In his classic novel, Moby-Dick, Herman Melville wrote, "Nantucket! Take out your map and look at it. See what a real corner of the world it occupies; how it stands there, away off shore . . ." More than 100 years later, this tiny island 30 miles off the coast of Cape Cod still defines itself, in part, by its isolation. At only 3 1/2 by 14 miles in size, Nantucket is smaller and more insular than Martha's Vineyard. But charm-wise, Nantucket stands alone -- all the creature comforts of the 21st century wrapped in an elegant 19th-century package.
The island has long appealed to wealthy visitors, and the ultrarich are more visible than ever. Locals shake their heads over the changing demographics. "If they can't get a reservation at a restaurant, they buy the restaurant," one islander said. Nevertheless, this is still a terrific spot for a family vacation or a romantic retreat. After all, window-shopping at the island's exclusive boutiques and soaking up the sunshine on the pristine beaches are both free of charge.
The Nantucket we see today is the result of a dramatic boom and bust that took place in the 1800s. The whaling capital of the world, the Nantucket of Melville's time was a bustling international port whose wealth and sophistication belied its size. But the discovery of crude oil spelled doom for the whale-oil industry. Nantucket sank into a severe economic depression until the tourism industry revived it at the end of the 19th century. Stringent regulations have preserved the 19th-century character of Nantucket Town, and today 36% of the island (and counting) is maintained as conservation land.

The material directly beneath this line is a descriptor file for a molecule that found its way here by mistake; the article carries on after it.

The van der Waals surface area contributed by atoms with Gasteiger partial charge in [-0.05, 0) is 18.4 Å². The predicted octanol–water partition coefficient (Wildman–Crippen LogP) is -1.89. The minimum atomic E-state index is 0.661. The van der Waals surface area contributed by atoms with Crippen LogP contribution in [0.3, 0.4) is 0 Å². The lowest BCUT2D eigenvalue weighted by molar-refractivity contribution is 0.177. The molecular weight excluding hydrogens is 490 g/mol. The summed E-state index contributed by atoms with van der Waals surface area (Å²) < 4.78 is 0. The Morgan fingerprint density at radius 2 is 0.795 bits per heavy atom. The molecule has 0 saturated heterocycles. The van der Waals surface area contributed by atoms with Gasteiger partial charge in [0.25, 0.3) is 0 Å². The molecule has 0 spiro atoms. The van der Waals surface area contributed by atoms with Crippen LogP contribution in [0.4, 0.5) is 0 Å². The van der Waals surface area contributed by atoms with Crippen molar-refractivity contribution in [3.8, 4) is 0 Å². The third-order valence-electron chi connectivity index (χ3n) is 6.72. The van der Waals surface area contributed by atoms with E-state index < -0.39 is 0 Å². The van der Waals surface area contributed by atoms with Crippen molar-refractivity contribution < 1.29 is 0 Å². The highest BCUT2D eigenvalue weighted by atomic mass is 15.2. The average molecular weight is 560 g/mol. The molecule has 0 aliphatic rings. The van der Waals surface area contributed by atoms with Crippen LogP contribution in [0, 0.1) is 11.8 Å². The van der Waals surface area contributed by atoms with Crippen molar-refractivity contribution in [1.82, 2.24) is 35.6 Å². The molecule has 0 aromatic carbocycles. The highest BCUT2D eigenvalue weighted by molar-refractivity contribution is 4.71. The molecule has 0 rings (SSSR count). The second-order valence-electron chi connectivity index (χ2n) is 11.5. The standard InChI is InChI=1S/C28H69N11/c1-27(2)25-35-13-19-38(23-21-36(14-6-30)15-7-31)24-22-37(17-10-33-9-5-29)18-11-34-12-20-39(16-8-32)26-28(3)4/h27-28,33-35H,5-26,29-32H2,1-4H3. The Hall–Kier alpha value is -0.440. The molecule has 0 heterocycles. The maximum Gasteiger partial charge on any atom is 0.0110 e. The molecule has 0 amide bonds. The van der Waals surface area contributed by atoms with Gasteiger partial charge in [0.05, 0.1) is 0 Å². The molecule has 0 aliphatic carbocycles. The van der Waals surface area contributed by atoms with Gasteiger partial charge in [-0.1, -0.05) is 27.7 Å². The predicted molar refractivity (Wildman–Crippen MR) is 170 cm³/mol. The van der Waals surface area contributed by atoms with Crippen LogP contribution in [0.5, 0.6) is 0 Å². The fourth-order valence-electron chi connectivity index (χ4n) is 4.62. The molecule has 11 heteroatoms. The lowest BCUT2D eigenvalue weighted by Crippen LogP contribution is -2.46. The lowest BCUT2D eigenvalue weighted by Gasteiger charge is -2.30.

Nantucket Island's one town, also called Nantucket, hugs the yacht-filled harbor. This sophisticated burg bursts with bountiful stores, quaint inns, cobblestone streets, interesting historic sites, and pristine beaches. Scores of shops and galleries occupy wharf shacks on the harbor. The rest of the island is mainly residential, but for a couple of notable villages. Siasconset (nicknamed 'Sconset), on the east side of the island, is a tranquil community with picturesque, rose-covered cottages and a handful of businesses, including a pricey French restaurant. Sunset aficionados head to Madaket, on the west coast of the island, for the evening spectacular.
The lay of the land on Nantucket is rolling moors, heaths, cranberry bogs, and miles of exquisite public beaches. The vistas are honeymoon-romantic: an operating windmill, three lighthouses, and a skyline dotted with church steeples. Although July and August are still the most popular times to visit the island, Nantucket's tourist season has been lengthened considerably by several popular festivals: the Daffodil Festival in April, Nantucket Harvest Weekend in October, and the month-long Nantucket Noel, the granddaddy of all holiday celebrations in the region. Off season a vacation can be more tranquil, and certainly less expensive. The "Grey Lady's" infamous fog is liable to swallow you whole, but you may well learn to relish the moody, atmospheric weather.